Upon first glance of the album cover, one will be inclined to believe that they’re in for a spiritually jazzy mind trip filled with abstract arrangements and non-descript solos. “House of the Rising Sun” may not be the thinking man’s album that the cover picture will lead you to believe, but it’s an ideal soundtrack for one with a clear mind as opposed to an active one who’s working hard to outdo himself in a quest for spiritual fulfillment. Idris Muhammad was a prominent session drum player who’s widely recognized as perfecting the break beat drum style that made his music ripe for sampling in hip hop’s golden era. He played on countless sessions with various jazz musicians and recorded some material on his own, so by the time he released this album, he was already a musician of legendary stature for his distinctive drum style. This album was released on CTI records and it bares all of the hallmark production touches that characterized their output during this time period; Radical reinterpretations of existing songs or compositions from other artists, concise rhythm arrangements consisting of melodic instrumental charts and smoothly executed solos all wrapped up with a sleek mixing style that cuts with the flawless precision of a freshly sharpened machete. “House of the Rising Sun” is the soul jazz album that would’ve appealed to a mainstream audience at the time for its smooth sheen. A main reason for its broad appeal has to do with a well-balanced mix of funk, jazz and dance music. It has enough inner city cool to make it attractive to funk listeners, a clean non-syncopated stylishness that makes it ideal for dancefloors on certain tracks and enough cerebral sensibilities with its solos to give it an edge with jazz fans.
The opening title track, a traditional song made into a brooding rock classic from the Animals, is a no non-sense statement of intent with the groove’s Blaxploitation feel- given the nature of the lyrics about a life gone wrong. The music rolls with a head-nodding quality where you can feel like movie credits are rolling as the song progresses, but it’s strong in terms of showcasing the crisp compositional skills of the band. “Baia” , another cover - this time of a Brazilian jazz classic, is meticulously made over into a soul jazz tune that’s probably the most incidentally common sounding track with its corner lounge like feel of; loud talking patrons, cigarette smoke, guys shooting pool and busy bartenders serving shots to a crowded bar of people laughing at casual chitter chatter of……whatever. It’s a cool track that captures the essence of that environment, but some might be put off with the piano playing in “Baia” as they may deem it too old-fashioned. Two of the standout tracks come right in the middle of the disc; “Hard to Face the Music” and “Theme to New York City”. The former appears to have been an Ashford & Simpson song that was never recorded by any well-known soul artists or the duo themselves - enabling Idris Muhammad and his band of cohorts to put their own stamp on it - much like Marvin Gaye and Tammi Terrell did with “You All I Need To Get By”- also written by Ashford and Simpson. And the song itself is transformed to a funk-jazz masterpiece with a surprising guest appearance from Fred Wesley- the bandleader of James Brown’s JB’s and horn section leader of Parliament- who gives a solo that sounds more manicured than anything he recorded under the leadership of either James Brown or George Clinton -where his solos still sounded great, but were rough around the edges at times. “Theme to New York City” is a classical music standard, written by Frederic Chopin, re-imagined as a dance funk track with the band providing the main groove while the saxophonist plays the main melody of the original composition note for note. What makes this piece a treat is the pacing of Idris Muhammad’s drum playing that drives the main melody- making it one of the coolest dance tracks that many probably never heard. On this track, you get a glimpse of his distinctive drum style as it has a rolling break-beat feel that doesn’t sound as busy as the syncopation you’ll usually hear in a funk record. Many people have a preconceived notion of classical compositions being primitive pieces of music that wouldn’t be the most appealing choice if one was looking to re-record a song. But the freshness brought to “Theme to New York City” attests to the timelessness of these pieces when it’s in the right hands of talented musicians. The sole original on here “Sudan” is the purest jazz workout you will get on this album. Here Idris really shows off his chops as the tempo is pretty steady on a piece that’s strongly Brazilian and conceptual by chance - as a part of the composition sounds like something that can be heard in a bullfight-especially in the middle. “Hey Pocky-A-Way” is a cover song loosely based on a funk groove recorded by the Meters. While the song is nicely played, it’s also the least compelling track on this album as the band doesn’t offer any distinctive touches to the arrangements. While the song is nicely played and does have a more refined feel than the one recorded by the Meters, the track in general feels more like filler than anything else since it’s essentially the same groove that’s played slightly different.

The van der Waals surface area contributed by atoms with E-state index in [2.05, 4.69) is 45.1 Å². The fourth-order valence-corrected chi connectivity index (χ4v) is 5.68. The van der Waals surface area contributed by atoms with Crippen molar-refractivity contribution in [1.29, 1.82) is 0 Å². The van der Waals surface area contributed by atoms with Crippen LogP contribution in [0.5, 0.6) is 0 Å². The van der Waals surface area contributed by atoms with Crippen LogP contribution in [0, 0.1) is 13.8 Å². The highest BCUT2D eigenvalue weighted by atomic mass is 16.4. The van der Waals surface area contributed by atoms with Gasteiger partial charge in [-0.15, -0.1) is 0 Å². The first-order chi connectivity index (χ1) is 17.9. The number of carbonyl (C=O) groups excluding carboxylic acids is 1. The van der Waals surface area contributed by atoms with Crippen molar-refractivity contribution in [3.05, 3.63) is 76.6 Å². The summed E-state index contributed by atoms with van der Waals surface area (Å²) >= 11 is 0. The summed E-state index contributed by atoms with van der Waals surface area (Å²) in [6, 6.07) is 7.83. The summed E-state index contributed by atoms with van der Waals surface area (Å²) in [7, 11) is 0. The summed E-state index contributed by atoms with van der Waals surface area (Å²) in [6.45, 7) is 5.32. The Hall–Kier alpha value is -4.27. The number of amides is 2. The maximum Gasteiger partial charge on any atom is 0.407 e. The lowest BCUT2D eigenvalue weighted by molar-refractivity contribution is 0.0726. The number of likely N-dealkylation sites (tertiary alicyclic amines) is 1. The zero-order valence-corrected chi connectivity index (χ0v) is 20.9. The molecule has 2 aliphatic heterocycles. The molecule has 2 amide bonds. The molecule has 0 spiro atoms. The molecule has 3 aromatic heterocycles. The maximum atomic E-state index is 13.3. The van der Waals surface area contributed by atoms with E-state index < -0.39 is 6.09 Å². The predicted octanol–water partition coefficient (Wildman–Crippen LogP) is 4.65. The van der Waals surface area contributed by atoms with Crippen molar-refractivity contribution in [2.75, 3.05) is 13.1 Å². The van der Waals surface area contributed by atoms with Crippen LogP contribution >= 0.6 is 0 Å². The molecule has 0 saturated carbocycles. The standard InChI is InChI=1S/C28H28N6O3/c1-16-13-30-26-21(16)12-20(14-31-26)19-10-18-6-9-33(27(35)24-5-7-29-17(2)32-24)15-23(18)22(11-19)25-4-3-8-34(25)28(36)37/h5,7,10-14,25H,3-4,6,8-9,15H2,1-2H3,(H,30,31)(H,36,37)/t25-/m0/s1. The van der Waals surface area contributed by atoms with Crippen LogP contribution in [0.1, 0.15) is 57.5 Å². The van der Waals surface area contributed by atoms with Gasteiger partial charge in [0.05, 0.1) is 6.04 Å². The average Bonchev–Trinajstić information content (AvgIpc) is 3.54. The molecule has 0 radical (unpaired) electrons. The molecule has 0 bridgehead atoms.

“House of the Rising Sun” has rightfully earned a reputation over the years as a cult classic among soul-jazz enthusiasts. It’s a great intersectional album that captures a time and place where funk, jazz, and dance started coming together musically and provided a creative avenue for jazz artists to win a new audience. The polished sound and streamlined complexity makes it a good starting place for novices who want to explore this style without digging into the heavier vibes of Herbie Hancock, Billy Cobham and Return to Forever. This album has just been reissued on CD by King Records Limited in Japan as part of their current line of CTI Supreme Collection remasters. My advice is to take full advantage of the reissue of this classic title and pick it up while it’s available. It’s better to spend $13.99 now than to wait for this to go out of print and have to spend $60-100 from private sellers.
This is a guest review by Patrick Frierson. Patrick is an avid music lover and collector. He’s spent the past five years or so collecting nothing but the finest in vintage recordings that range from well-known classics to underground gems. Hopefully, you’ll find his reviews to be inspiring enough to make you want to groove out to some of the coolest albums ever recorded. As a rule, he doesn’t write negative reviews, so if he takes the time and effort to review a recording, he genuinely loves it. His passion ensures that he will place a great deal of care and detail into analyzing albums and sharing the info with the readers of The Penman Post. He hopes you all enjoy it as much as he enjoyed sharing his musical experience with you.